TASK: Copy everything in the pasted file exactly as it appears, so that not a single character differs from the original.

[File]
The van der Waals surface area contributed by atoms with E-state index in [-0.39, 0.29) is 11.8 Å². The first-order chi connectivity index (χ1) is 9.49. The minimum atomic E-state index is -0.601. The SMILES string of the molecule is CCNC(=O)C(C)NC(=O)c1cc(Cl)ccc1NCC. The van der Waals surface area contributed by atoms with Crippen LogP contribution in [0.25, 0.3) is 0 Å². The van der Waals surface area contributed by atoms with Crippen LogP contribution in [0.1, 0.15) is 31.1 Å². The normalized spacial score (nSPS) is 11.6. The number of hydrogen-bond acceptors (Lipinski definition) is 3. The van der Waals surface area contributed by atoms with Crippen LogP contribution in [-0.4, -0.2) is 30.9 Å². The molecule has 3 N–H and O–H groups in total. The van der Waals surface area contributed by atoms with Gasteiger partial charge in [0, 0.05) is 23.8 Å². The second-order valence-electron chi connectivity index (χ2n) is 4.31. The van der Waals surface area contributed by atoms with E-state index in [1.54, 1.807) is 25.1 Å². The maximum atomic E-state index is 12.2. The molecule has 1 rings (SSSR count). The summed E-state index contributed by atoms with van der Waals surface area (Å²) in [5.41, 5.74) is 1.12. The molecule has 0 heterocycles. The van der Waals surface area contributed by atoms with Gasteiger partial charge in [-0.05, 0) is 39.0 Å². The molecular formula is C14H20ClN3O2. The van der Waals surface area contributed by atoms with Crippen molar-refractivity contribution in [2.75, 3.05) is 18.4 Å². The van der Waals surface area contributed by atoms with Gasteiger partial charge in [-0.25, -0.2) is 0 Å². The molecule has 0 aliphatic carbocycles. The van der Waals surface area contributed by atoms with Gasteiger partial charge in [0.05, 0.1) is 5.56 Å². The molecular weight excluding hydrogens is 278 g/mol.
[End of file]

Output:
The van der Waals surface area contributed by atoms with E-state index in [-0.39, 0.29) is 11.8 Å². The first-order chi connectivity index (χ1) is 9.49. The minimum atomic E-state index is -0.601. The SMILES string of the molecule is CCNC(=O)C(C)NC(=O)c1cc(Cl)ccc1NCC. The van der Waals surface area contributed by atoms with Crippen LogP contribution in [0.25, 0.3) is 0 Å². The van der Waals surface area contributed by atoms with Crippen LogP contribution in [0.1, 0.15) is 31.1 Å². The normalized spacial score (nSPS) is 11.6. The number of hydrogen-bond acceptors (Lipinski definition) is 3. The van der Waals surface area contributed by atoms with Crippen LogP contribution in [-0.4, -0.2) is 30.9 Å². The molecule has 3 N–H and O–H groups in total. The van der Waals surface area contributed by atoms with Gasteiger partial charge in [0, 0.05) is 23.8 Å². The second-order valence-electron chi connectivity index (χ2n) is 4.31. The van der Waals surface area contributed by atoms with E-state index in [1.54, 1.807) is 25.1 Å². The maximum atomic E-state index is 12.2. The molecule has 1 rings (SSSR count). The summed E-state index contributed by atoms with van der Waals surface area (Å²) in [5.41, 5.74) is 1.12. The molecule has 0 heterocycles. The van der Waals surface area contributed by atoms with Gasteiger partial charge in [-0.05, 0) is 39.0 Å². The molecular formula is C14H20ClN3O2. The van der Waals surface area contributed by atoms with Crippen molar-refractivity contribution in [2.75, 3.05) is 18.4 Å². The van der Waals surface area contributed by atoms with Gasteiger partial charge in [-0.25, -0.2) is 0 Å². The molecule has 0 aliphatic carbocycles. The van der Waals surface area contributed by atoms with Gasteiger partial charge in [0.05, 0.1) is 5.56 Å². The molecular weight excluding hydrogens is 278 g/mol.